While much of what I have said has been focused on the individual health and financial well-being of your constituents, we cannot forget that these individuals are also taxpayers and deserve accountability for and oversight on public spending as well. House Bill 2426 would allow Pennsylvania to engage in informed and fiscally responsible decision making. It is commonly acknowledged that the United States pays more for the same pharmaceuticals than any other country in the world, and this puts enormous strain on our state budget as well as local purchasers like counties and hospitals. Drug costs also hurt local businesses and employers as they struggle with rising premiums, increases which are often largely attributed to the rising costs of prescription drugs. Pharmaceutical manufacturers often hide behind claims that research and development drive costs, yet, as we have all seen recently, taxpayer dollars underwrite a substantial portion of these costs. What is often left is excessive and rampant abuse of pricing tactics to drive up stock prices. Simply, “Big Pharma” has earned its name because no one has the market tools necessary to respond to its monopolistic price setting, which is geared toward Wall Street and not Main Street.  Pennsylvania needs new tools at its disposal to investigate and respond to high & rising prescription drug costs. Our commonwealth, its hospitals, its health plans, its employers, and certainly its constituents deserve answers – and action.

Because the work of state government should be squarely centered on the people, we should close today by hearing from Shirley Johnson. She is from Allegheny County and has worked all her life to put food on her table and provide for herself in her older years. I’ll let her own words be the last here, and please allow me to first express our gratitude for the time you have given us today. Shirley:

My name is Shirley Johnson. I’m grateful to be here to share my experience with the high cost of prescription medicine. I’m 74 years old and I’ve lived in Pennsylvania my whole life. I take medications for asthma and COPD, which I need to breathe and which can be very expensive.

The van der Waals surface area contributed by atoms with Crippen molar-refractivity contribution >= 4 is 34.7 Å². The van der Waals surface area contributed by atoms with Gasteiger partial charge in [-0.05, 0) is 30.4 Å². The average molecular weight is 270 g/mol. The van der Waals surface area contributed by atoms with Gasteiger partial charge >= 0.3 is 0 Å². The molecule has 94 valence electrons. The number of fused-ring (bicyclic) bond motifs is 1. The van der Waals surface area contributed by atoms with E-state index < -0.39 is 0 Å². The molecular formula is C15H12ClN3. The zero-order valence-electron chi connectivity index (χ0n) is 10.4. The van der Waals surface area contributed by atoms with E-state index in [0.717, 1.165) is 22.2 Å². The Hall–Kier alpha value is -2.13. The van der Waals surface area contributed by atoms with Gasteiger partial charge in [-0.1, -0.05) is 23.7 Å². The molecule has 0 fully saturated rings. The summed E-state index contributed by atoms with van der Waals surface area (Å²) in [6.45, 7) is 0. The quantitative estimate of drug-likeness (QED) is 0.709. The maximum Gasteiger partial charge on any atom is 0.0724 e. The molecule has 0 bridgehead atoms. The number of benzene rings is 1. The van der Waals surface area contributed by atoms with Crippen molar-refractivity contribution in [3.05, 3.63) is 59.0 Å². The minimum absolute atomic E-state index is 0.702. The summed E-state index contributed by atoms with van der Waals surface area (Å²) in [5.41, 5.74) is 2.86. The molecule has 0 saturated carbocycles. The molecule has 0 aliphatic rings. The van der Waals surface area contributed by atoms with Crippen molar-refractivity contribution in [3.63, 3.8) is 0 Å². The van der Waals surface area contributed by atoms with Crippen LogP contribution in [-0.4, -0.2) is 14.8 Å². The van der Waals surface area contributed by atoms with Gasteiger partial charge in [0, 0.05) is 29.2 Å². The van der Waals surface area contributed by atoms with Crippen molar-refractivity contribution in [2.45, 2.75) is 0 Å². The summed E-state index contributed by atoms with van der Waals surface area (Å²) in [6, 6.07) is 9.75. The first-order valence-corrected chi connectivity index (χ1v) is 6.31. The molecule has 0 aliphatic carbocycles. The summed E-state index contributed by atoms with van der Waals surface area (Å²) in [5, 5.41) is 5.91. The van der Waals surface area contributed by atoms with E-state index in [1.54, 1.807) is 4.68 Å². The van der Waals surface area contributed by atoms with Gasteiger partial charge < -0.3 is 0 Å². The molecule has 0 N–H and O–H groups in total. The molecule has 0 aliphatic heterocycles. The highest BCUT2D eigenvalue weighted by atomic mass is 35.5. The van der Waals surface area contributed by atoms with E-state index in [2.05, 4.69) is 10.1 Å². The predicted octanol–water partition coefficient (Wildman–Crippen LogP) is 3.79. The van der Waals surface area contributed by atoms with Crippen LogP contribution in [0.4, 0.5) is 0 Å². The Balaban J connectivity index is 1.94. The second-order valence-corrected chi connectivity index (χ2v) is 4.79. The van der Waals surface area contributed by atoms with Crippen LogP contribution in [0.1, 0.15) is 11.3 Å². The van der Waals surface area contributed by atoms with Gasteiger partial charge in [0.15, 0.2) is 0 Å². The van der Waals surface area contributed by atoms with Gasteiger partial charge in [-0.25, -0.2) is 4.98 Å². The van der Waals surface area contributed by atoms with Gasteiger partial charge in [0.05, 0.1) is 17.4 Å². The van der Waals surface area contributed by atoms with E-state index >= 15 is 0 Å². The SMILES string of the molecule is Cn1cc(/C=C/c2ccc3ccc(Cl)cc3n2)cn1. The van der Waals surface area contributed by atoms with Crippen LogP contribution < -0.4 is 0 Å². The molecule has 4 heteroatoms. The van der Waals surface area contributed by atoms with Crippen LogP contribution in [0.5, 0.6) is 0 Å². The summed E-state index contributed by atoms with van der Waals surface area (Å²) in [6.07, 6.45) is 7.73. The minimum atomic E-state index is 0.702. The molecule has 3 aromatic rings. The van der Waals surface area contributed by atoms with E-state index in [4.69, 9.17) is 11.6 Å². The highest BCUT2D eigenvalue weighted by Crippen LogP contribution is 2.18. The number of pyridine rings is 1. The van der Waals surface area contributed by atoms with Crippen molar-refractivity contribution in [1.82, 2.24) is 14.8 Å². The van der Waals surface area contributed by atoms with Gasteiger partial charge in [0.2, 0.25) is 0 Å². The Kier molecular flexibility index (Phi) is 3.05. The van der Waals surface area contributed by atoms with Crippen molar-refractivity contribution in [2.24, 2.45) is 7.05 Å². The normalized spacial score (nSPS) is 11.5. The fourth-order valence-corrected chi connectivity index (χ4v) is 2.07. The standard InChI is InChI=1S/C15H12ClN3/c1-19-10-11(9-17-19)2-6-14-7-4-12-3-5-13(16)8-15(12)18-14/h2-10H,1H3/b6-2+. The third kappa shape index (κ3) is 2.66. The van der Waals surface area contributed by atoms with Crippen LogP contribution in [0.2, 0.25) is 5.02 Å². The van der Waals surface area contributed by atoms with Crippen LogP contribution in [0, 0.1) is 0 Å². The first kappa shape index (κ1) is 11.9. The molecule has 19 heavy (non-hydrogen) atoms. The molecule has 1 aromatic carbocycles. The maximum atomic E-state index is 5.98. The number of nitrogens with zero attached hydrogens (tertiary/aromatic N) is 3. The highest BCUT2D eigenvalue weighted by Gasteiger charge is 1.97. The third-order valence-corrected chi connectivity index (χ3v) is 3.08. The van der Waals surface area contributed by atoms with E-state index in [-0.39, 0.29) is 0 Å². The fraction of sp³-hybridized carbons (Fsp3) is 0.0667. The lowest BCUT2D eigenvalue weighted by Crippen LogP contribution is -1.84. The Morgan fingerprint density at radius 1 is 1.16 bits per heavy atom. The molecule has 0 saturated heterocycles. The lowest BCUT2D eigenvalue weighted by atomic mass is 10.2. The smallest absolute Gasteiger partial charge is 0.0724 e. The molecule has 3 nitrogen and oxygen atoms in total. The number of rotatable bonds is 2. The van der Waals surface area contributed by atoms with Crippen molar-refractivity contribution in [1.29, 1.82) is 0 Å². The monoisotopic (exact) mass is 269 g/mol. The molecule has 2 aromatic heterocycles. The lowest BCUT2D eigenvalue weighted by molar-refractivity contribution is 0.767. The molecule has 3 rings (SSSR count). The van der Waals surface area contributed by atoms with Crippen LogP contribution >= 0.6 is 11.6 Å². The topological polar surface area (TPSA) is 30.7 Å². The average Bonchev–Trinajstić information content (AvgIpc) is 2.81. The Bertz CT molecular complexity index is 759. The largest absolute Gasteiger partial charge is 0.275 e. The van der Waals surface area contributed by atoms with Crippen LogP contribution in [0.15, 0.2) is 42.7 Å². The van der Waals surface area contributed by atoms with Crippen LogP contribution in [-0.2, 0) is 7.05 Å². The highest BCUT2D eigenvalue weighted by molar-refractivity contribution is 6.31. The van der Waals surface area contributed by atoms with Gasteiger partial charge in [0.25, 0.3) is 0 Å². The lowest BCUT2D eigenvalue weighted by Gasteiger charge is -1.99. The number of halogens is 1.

I was diagnosed with COPD. I also have asthma. Both diseases cause me to be short of breath when doing routine activities. And, during a particularly bad spell can cause my throat to close, which is frightening. My doctor has been very helpful. He first prescribed me Cymbacort, but we found out that it did not work well and led to unpleasant side effects. He moved me to Trelegy, which worked great. It worked for the entire day so I was able to avoid using my nebulizer, which causes me to shake badly and feel anxious. When we were trying out these medications, my doctor was able to get me samples. When we decided to go with the Trelegy, I got a prescription.  That’s when I found out that my Part D plan didn’t cover it and that if I wanted to use it, it would cost me $600 – that’s with a coupon from GoodRx. The doctor tried to help me get Treglegy through the company that makes it, but they wouldn’t help because I’m over 65. I was out of options, so I had to give up the medicine that my doctor and I knew worked the best for me.

After that, I tried Spiriva, which doesn’t work as well as the Treglegy. I’m using it now, but I can get out of breath just by climbing stairs or bringing groceries in from the car. I can’t use more than two puffs of Spiriva a day, so I’m forced to use my nebulizer, which leads to the shaking and anxiety. As a result, I only use it when my symptoms are so bad that I have no choice. This pattern keeps me from being able to do the normal activities I was capable of doing with the right medicine. The Spiriva also came with cost problems. When I picked it up the first time, it cost me over $200 because I had not met my deductible. When January comes, I’ll be faced with the deductible and the high costs of my medication all over again.

It’s not only my breathing medications that are priced out of my budget. About six months ago, I had pink eye. As you know, it’s easily treatable but without medicine, it can lead to blindness. I went to the doctor to get a prescription right away. When I went to pick up the antibiotic drops, I had to leave them behind because a tiny vial of drops cost $160. I didn’t know what I’d do. I was hoping that my kids might pitch in to help me out. When I mentioned the cost of the drops to my daughter, she told me that my grandson had recently had pink eye and that some of the drops were leftover. They hadn’t expired so I used them. Luckily the pinkeye was cured. I’m lucky my daughter had the right drops in her home. I’m lucky my kids are generous and would have helped me. But nobody should have to risk going blind from a simple infection because the medicine to treat is not affordable.

I’m on a fixed income. I have worked all my life, from my childhood on my family’s dairy farm to jobs in manufacturing and other industries. I’ve worked and paid into Medicare, so it should work for me now. That’s why I’m grateful to Rep. Puskaric for holding this hearing today. Something needs to be done, and soon.  The legislature should work to lower drug prices.  Seniors like myself can’t wait much longer. Thank you.